the devil is loose

Naming new things is tough work. Back in the 1850s they had to coin a term to describe the physical manifestation of communications sent over a distance by electrical signal. Somebody came up with telegram. That’s a portmanteau of tele, which is Greek for ‘over a distance’, and gram, also Greek, meaning ‘something written or drawn’. It’s really pretty catchy, but telegram totally pissed off language purists of the day. They absolutely hated it. Hated it.

May I suggest to such as are not contented with ‘Telegraphic Dispatch’ the rightly constructed word ‘telegrapheme’? I do not want it, but … I protest against such a barbarism as ‘telegram.’ [Richard Shilleto, Cambridge Greek scholar, London “Times,” Oct. 15, 1857]

I’m not any sort of purist, but I find Instagram objectionable as a word. It’s so bland and corporate. It could have been worse; they might have called it Instagrapheme which, let’s face it, would have been intolerable. Still, Instagram is an unattractive and unappealing name, and it made it easy for lots of folks (including me) to sneer at it. And we did.

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We sneered at Instagram for being a cheap, easy, lazy way to turn crappy photos into images that look artsy. Not ‘artful’ or ‘artistic’ but artsy. We sneered at it because the learning curve for using Instagram is — well, it’s hardly a curve at all. It’s almost a straight line. You shoot a photo with your cell phone, you flip through a couple dozen preset filters until you find one you like, tap to apply it, and hey bingo, you have yourself an artsy photo of your drunken friends at a tacky Chinese restaurant.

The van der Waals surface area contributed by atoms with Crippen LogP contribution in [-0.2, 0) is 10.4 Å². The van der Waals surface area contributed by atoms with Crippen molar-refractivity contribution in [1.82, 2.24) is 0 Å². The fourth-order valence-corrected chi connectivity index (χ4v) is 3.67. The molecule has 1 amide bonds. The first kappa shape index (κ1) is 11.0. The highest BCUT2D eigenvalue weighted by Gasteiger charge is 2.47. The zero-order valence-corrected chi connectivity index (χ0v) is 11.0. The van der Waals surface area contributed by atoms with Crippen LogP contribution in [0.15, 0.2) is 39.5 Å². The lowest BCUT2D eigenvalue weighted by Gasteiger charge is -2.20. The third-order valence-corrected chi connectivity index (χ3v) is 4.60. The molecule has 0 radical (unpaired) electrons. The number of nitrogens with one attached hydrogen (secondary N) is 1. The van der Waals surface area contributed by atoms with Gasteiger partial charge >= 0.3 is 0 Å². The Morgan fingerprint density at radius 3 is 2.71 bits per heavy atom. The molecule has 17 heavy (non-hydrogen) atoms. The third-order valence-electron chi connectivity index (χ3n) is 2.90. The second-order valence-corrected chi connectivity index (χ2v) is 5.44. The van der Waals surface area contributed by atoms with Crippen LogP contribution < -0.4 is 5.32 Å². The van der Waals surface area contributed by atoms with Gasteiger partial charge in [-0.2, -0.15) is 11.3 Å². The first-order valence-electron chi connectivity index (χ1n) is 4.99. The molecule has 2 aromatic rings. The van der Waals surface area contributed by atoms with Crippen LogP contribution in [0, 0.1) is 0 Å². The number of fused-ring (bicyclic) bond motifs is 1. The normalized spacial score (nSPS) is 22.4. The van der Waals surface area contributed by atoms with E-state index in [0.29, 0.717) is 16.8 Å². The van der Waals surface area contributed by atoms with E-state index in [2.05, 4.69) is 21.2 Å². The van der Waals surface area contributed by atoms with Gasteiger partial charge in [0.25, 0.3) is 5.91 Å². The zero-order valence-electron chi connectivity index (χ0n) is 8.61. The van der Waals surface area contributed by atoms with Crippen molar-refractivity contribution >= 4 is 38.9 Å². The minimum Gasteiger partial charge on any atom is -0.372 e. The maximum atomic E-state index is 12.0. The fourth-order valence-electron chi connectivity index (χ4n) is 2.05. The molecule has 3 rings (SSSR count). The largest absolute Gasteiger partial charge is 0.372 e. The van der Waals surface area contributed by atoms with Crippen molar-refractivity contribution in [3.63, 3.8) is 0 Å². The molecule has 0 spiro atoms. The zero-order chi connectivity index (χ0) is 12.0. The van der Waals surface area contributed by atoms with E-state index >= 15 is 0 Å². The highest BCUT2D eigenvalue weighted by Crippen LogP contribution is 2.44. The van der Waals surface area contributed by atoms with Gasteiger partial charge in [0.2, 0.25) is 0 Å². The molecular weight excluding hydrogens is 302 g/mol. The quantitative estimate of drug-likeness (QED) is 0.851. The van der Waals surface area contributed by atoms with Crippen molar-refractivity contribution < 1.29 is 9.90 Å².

That ease of use is a big part of the appeal, of course. It allows any tunahead to bang out a halfway decent photograph. But it pisses off photography purists (purists of every persuasion spend a lot of time being pissed off, have you noticed?). The ease of use is another thing that makes Instagram so sneerable.

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I grew up shooting film — and shooting it with a completely manual rangefinder camera without a resident light meter. That gave me certain inalienable sneering rights. But at the same time, I’m totally in favor of the democratization of photography. I love the fact that so many people are out there photographing so many things.